"Come by Water and not by land": Water Sovereignty & Rival Ecologies in Mid-Atlantic Iron Country, 1608-1783
Author: Sophie Hess, University of Maryland
Comment: Christopher L. Pastore, University at Albany, State University of New York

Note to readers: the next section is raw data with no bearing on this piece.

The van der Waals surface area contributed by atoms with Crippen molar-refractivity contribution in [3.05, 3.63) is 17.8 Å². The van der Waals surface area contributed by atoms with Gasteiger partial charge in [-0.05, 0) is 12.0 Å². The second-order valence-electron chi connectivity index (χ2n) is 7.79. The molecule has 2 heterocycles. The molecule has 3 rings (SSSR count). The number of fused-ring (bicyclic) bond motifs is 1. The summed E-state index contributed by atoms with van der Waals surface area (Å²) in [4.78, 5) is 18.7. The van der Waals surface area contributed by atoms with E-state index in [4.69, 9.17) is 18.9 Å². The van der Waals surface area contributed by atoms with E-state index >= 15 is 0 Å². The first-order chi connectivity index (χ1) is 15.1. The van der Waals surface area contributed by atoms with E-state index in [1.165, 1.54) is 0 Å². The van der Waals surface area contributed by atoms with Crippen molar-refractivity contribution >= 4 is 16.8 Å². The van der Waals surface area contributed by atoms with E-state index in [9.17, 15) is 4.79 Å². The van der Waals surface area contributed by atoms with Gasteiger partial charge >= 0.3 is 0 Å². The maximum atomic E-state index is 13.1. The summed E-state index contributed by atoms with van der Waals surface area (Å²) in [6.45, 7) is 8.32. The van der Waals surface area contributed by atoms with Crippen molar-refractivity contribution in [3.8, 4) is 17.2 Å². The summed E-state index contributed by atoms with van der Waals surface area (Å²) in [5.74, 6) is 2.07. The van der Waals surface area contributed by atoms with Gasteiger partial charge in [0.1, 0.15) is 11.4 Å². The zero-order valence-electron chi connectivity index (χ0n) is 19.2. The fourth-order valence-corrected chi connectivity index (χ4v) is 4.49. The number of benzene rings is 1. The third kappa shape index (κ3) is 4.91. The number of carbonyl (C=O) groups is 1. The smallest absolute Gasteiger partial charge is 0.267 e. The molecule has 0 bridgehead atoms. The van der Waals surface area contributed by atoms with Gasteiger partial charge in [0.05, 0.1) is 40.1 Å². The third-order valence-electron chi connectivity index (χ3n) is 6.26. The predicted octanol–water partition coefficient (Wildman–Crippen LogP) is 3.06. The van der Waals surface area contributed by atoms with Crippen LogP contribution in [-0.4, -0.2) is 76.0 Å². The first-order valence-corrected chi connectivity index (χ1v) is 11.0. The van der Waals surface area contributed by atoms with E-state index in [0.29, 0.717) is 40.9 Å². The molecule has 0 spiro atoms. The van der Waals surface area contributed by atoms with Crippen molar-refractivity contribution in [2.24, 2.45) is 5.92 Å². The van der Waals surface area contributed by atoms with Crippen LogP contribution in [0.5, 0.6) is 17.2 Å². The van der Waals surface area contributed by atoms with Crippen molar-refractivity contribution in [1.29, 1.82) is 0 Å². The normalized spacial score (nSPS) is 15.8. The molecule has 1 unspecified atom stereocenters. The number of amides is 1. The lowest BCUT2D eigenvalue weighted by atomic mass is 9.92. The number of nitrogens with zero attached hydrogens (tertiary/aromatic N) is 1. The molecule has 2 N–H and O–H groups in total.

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For seventeenth-century Susquehannock and Piscataway people, small rivers, creeks, and streams were nonhuman kin. For English settlers, these same waters were raw materials, infrastructure with which to make their fortunes in iron production. Seizures of water by settlers provoked resistance from Indigenous people, violent episodes which threatened the growth of industry, and, in some cases, forced proprietors out of the iron business altogether. Sophie Hess investigates these conflicts over water in Maryland's colonial records, arguing that economic growth hinged on securing water for iron and that Indigenous people disrupted this growth through organized attacks and other acts of resistance.
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